The Director will be empowered to direct a licensee to remove a key appointment holder, Principal Officer or Clinical Governance Officer if the Director is satisfied that the person in question is not suitable to act in that capacity, or does not possess any of the requisite skills and competencies.
Licensees of prescribed categories are required to appoint one or more specified committees as may be prescribed in relation to, among other things, any licensable healthcare service that is provided by that licensee. Such specified committees refer to quality assurance committees, service review committees and clinical ethics committees.
Restrictions on employment of healthcare workers
In order to ensure that healthcare workers are properly managed, especially those who deal with vulnerable patient groups who may be at risk of abuse, the Bill imposes employment restrictions on certain licensees. Such restrictions include (a) prohibitions on employing any individual convicted of prescribed egregious criminal offences involving violent acts, and (b) a requirement for licensees to provide information of prospective staff to the MOH for screening with the Criminal Records Office. Licensees who wish to employ past offenders of prescribed offences may seek the approval of the Director, who will consider each such case on its merits.
Employment restrictions will be limited only to settings such as nursing homes, inpatient palliative care services, and the Institute of Mental Health where patients are at higher risk if they require substantially long term stays or are mentally and physically vulnerable.
Enhancing regulatory powers in relation to providers of healthcare services
The Bill, by providing for step-in arrangements, ensures the continuity of the provision of licensable healthcare services by certain licensees. This is done through empowering the Minister for Health to make step-in orders or expedited step-in orders when necessary to ensure the continued safety and welfare of, and the continuing provision of licensable healthcare services to, a licensee’s patients or customers. These measures avoid disruption to the provision of licensable healthcare services which would follow if a licence was revoked or suspended instead.
A step-in order or expedited step-in order can cover a wide range of matters to ensure continuity of services, including the following orders or specifications:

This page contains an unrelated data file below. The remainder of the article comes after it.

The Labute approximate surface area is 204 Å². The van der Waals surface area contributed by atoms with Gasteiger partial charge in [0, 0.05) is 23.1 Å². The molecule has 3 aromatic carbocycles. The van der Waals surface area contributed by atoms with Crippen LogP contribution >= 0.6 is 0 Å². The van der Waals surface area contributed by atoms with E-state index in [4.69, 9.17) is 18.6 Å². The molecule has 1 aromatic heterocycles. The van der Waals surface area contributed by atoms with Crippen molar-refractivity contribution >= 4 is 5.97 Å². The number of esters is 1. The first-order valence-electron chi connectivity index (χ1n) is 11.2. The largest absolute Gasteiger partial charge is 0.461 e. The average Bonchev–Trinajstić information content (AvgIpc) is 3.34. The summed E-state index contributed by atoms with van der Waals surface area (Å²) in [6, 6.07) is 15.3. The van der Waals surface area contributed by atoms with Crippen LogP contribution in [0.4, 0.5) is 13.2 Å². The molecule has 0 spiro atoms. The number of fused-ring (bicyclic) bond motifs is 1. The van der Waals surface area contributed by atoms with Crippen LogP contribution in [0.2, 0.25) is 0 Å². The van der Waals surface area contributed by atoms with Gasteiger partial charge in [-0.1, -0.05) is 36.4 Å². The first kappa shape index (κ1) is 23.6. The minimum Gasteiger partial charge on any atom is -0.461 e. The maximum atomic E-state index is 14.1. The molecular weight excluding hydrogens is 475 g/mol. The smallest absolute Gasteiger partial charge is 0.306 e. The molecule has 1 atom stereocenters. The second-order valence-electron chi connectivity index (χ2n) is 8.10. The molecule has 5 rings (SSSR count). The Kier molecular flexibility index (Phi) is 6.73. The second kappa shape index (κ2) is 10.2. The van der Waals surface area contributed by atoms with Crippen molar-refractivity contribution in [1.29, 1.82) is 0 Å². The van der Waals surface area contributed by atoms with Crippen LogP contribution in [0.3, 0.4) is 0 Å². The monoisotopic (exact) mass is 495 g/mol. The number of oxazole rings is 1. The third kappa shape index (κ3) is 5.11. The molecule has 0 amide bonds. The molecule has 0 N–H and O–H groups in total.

- designated licensee to remove and replace any key appointment holder, Principal Officer or Clinical Governance Officer;
- Director to take over, directly or through the appointment of a step-in operator, the operations of the designated licensee or a specified part of the operations;
- designated licensee to stop providing healthcare services to specified patients or customers on and from a specified date;
- designated licensee to transfer its patients or customers to the care or treatment of another licensee;
- giving step-in operator access to, and authority to take control and management of, the designated licensee’s premises or other assets and other property (including intellectual property), licences and employees used or required by the designated licensee for the purposes of carrying out the order.
The Bill also contains, among other things, provisions that would allow the Director to publish information about non-compliant healthcare providers and unlicensed providers.
MOH intends to implement the regime under the Bill in phases from early 2021 to end 2022 as follows:
- The first phase will bring PHMCA laboratory licensees under the Bill’s regulatory regime;
- The second phase will impact medical clinics and other ambulatory care services, as well as ambulance services;
- The final phase will bring hospital and long term care services, as well as other new licensable services, under the regime.
The following materials are available on the MOH website www.moh.gov.sg:
- Opening speech for second reading of Healthcare Services Bill by Mr Edwin Tong, Senior Minister of State, Ministry of Health, 6 January 2020
- Closing speech for second reading of Healthcare Services Bill by Mr Edwin Tong, Senior Minister of State, Ministry of Health, 6 January 2020